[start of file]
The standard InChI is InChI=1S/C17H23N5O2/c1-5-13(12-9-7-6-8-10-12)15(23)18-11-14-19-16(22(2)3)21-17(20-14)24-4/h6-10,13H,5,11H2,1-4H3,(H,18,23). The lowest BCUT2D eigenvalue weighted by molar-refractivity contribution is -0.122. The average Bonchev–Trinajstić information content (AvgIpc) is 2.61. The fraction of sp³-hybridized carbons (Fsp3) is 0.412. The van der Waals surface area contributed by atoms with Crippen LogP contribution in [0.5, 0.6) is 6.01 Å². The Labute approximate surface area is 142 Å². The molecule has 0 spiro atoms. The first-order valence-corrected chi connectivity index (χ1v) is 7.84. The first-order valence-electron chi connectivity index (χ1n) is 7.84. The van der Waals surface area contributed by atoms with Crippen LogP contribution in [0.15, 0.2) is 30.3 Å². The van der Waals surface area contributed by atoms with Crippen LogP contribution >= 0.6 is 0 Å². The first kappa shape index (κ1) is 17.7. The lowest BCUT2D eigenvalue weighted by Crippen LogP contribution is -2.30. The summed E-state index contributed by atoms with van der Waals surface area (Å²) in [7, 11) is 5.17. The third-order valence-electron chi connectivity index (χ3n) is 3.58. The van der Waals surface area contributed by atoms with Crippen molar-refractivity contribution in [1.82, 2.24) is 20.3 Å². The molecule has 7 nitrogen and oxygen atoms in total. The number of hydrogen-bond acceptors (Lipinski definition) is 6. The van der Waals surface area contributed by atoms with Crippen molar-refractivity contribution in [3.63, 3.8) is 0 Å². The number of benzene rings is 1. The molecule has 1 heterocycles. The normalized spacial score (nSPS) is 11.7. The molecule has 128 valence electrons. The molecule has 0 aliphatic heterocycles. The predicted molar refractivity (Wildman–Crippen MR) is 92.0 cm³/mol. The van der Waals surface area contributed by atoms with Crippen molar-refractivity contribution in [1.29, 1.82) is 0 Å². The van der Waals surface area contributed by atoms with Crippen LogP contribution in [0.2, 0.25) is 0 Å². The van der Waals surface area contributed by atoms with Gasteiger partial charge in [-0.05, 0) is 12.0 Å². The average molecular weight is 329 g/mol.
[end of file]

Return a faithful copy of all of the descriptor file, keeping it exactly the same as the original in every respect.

The standard InChI is InChI=1S/C17H23N5O2/c1-5-13(12-9-7-6-8-10-12)15(23)18-11-14-19-16(22(2)3)21-17(20-14)24-4/h6-10,13H,5,11H2,1-4H3,(H,18,23). The lowest BCUT2D eigenvalue weighted by molar-refractivity contribution is -0.122. The average Bonchev–Trinajstić information content (AvgIpc) is 2.61. The fraction of sp³-hybridized carbons (Fsp3) is 0.412. The van der Waals surface area contributed by atoms with Crippen LogP contribution in [0.5, 0.6) is 6.01 Å². The Labute approximate surface area is 142 Å². The molecule has 0 spiro atoms. The first-order valence-corrected chi connectivity index (χ1v) is 7.84. The first-order valence-electron chi connectivity index (χ1n) is 7.84. The van der Waals surface area contributed by atoms with Crippen LogP contribution in [0.15, 0.2) is 30.3 Å². The van der Waals surface area contributed by atoms with Crippen LogP contribution >= 0.6 is 0 Å². The first kappa shape index (κ1) is 17.7. The lowest BCUT2D eigenvalue weighted by Crippen LogP contribution is -2.30. The summed E-state index contributed by atoms with van der Waals surface area (Å²) in [7, 11) is 5.17. The third-order valence-electron chi connectivity index (χ3n) is 3.58. The van der Waals surface area contributed by atoms with Crippen molar-refractivity contribution in [1.82, 2.24) is 20.3 Å². The molecule has 7 nitrogen and oxygen atoms in total. The number of hydrogen-bond acceptors (Lipinski definition) is 6. The van der Waals surface area contributed by atoms with Crippen molar-refractivity contribution in [3.63, 3.8) is 0 Å². The number of benzene rings is 1. The molecule has 1 heterocycles. The normalized spacial score (nSPS) is 11.7. The molecule has 128 valence electrons. The molecule has 0 aliphatic heterocycles. The predicted molar refractivity (Wildman–Crippen MR) is 92.0 cm³/mol. The van der Waals surface area contributed by atoms with Crippen molar-refractivity contribution in [1.29, 1.82) is 0 Å². The van der Waals surface area contributed by atoms with Crippen LogP contribution in [0.2, 0.25) is 0 Å². The van der Waals surface area contributed by atoms with Gasteiger partial charge in [-0.05, 0) is 12.0 Å². The average molecular weight is 329 g/mol.